COVID-19 has raised the bar. In the midst of a global health crisis, telcos are delivering. For many operators, Q3 2020 represents their best EBITDA margin quarter ever. But we need to be honest about why. Many cost reductions have – so far – come almost automatically:
Which are the equipment sales models in mobile and how have they developed over time? Can best practices be spotted when comparing equipment sales and profitability for a large number of mature market operators globally?
Using facts: What outputs are different equipment sales models such as subsidy, instalment, leasing, rental and BYOD generating – and how is an early upgrade promise affecting?
In this project we identified and documented a few operator best practices across different models in different markets.
How have operators introduced fixed-mobile convergent plans in Europe’s most advanced markets France, Spain, Portugal, Belgium, Switzerland, the Netherlands – and in emerging FMC markets like the UK and Sweden? How – and how quickly – did competition react?
Using facts: What is the take-up of these FMC plans? How have the FMC introductions affected mobile and fixed market share, customer churn, acquisition & retention cost, demand for fibre and TV – and revenue and margin?
How do you avoid making FMC a discount-centric thing? How have the best FMC propositions been put together and how have they been marketed? Is there a way to leverage content and exclusivity?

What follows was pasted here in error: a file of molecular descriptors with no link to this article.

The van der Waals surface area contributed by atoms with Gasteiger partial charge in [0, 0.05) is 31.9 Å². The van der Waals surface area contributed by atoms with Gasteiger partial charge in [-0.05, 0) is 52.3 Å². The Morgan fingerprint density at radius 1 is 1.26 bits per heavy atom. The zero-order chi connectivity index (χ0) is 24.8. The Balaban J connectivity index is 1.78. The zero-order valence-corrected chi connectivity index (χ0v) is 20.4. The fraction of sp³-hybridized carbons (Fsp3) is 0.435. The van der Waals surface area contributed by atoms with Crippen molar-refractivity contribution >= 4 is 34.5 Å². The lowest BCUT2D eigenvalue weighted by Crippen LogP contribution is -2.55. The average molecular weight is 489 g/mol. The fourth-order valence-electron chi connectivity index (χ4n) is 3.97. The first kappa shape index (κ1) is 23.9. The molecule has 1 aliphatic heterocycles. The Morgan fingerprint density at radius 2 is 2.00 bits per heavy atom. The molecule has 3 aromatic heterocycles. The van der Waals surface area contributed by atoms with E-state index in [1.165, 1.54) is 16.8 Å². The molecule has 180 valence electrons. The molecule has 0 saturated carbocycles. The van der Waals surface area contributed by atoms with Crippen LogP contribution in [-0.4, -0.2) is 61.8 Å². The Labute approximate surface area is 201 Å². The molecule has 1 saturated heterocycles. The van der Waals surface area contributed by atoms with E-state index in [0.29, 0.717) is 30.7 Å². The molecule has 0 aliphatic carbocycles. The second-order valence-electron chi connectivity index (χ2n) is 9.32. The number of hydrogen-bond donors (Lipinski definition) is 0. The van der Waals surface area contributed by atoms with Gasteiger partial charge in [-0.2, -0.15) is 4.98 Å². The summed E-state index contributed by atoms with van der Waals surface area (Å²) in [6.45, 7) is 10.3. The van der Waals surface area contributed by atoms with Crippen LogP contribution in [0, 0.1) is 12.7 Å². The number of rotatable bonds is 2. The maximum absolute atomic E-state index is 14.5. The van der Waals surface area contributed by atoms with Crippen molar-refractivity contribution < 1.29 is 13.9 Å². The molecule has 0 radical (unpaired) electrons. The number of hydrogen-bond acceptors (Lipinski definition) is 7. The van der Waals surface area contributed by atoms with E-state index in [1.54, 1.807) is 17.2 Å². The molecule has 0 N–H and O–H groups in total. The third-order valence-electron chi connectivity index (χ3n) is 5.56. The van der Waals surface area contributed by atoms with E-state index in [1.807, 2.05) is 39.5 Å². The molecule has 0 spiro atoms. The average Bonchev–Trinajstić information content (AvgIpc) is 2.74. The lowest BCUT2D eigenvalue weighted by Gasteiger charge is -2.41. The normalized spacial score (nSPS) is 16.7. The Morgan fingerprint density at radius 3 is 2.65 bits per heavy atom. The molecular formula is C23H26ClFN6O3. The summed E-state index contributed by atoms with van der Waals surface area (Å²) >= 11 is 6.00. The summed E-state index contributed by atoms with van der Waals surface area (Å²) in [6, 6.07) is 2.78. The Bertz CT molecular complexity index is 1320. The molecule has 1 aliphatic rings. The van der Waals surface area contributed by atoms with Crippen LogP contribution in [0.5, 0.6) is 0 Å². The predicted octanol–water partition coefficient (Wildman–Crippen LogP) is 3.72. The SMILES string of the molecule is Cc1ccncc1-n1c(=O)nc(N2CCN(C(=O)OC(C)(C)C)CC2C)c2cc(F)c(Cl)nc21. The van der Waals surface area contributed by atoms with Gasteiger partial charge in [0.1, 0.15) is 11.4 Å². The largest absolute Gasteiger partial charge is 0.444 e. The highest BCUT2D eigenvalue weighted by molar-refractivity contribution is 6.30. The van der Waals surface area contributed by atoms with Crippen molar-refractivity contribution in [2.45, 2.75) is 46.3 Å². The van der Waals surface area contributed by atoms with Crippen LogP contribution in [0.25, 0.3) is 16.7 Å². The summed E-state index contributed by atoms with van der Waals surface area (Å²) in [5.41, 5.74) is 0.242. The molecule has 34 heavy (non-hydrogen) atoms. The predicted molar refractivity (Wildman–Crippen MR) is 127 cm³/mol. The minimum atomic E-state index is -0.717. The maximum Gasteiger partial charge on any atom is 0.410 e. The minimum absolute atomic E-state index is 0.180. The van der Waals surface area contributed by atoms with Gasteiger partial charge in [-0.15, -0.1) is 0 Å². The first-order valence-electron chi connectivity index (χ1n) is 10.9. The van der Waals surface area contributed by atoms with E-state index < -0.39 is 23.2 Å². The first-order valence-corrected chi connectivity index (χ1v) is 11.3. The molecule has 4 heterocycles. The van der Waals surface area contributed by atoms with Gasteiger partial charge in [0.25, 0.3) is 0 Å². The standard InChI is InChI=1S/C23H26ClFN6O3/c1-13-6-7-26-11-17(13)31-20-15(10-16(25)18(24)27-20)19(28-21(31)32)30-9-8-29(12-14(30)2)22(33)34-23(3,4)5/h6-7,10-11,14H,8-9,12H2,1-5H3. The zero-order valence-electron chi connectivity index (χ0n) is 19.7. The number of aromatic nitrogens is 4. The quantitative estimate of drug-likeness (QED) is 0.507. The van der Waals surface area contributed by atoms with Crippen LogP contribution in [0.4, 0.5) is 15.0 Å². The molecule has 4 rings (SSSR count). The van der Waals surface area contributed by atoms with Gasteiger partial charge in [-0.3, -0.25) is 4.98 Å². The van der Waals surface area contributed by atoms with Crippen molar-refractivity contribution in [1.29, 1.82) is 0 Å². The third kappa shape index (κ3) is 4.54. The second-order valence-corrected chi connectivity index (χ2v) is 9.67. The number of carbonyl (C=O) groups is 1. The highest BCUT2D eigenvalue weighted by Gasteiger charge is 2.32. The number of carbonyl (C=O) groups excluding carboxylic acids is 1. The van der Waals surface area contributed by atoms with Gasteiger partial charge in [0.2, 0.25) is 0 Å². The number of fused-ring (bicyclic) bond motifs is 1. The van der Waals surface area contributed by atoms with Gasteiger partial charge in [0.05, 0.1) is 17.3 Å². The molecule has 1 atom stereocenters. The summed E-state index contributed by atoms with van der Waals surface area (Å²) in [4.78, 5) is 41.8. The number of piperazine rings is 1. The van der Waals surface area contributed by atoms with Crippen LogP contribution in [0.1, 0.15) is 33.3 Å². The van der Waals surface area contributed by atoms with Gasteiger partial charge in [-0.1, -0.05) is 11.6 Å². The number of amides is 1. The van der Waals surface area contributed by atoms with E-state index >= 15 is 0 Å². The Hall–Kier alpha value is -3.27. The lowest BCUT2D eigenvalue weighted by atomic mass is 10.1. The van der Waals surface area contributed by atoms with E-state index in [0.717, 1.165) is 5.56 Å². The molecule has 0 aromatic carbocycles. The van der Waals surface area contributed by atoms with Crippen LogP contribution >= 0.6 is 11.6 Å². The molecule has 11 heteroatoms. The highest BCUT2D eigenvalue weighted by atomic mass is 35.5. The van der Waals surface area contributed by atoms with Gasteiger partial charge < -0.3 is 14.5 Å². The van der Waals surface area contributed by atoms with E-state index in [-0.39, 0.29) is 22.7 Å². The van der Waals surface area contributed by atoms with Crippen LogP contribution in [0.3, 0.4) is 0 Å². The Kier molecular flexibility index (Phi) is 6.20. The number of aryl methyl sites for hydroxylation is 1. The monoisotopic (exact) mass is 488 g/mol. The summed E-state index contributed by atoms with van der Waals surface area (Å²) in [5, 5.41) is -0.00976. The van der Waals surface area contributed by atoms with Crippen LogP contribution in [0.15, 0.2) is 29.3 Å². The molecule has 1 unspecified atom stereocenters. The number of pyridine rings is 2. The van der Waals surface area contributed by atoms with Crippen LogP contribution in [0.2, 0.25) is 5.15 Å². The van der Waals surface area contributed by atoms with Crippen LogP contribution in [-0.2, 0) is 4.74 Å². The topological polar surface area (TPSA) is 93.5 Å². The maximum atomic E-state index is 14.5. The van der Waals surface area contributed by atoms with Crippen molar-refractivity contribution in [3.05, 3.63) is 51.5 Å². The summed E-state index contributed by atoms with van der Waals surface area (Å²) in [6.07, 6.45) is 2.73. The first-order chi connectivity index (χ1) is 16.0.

For the eighth consecutive year: Comprehensive business benchmark with 890 KPIs covering revenue, OPEX, CAPEX, headcount productivity, subscriptions & channels, performance, load, quality and innovation & growth – for 54 functions of mobile, fixed/cable and integrated operators.
Peer group data exclusively from Swedish, Finnish, Norwegian and Danish operators. Due to pre-agreed confidentiality requirements, participating operators are anonymous (and of course their data).
The past three months have been a testing time for the UK mobile and broadband service providers, as many of them have battled with outages, vandalised phone masts amid lurid 5G conspiracy theories, extreme demand peaks. Store closures have placed added pressure on field, customer service and call centre staff who have been largely working from home. We all know the drill. All of us just want to get on with ‘getting back to normal’, safely past Covid-19, to life as we used to know it. But we don’t know how long it will take, or even if we will have the same breadth of services on the high street as before. Today, 15th of June, the shops are gradually and carefully opening their doors on UK high streets.
This is our fourth comparison of the mobile network experiences in the Nordics based on performance data from Opensignal. There are more details and background is the previous (one–two–three) blogs.
This time the data is gathered from March to May 2019. The data has not been published by OpenSignal but has been shared with us through Opensignal’s analyst program.
The graph below ranks the fourteen operators in Norway, Sweden, Denmark and Finland after how large proportion of time 4G capable devices have been connected to 4G. Opensignal calls this 4G availability.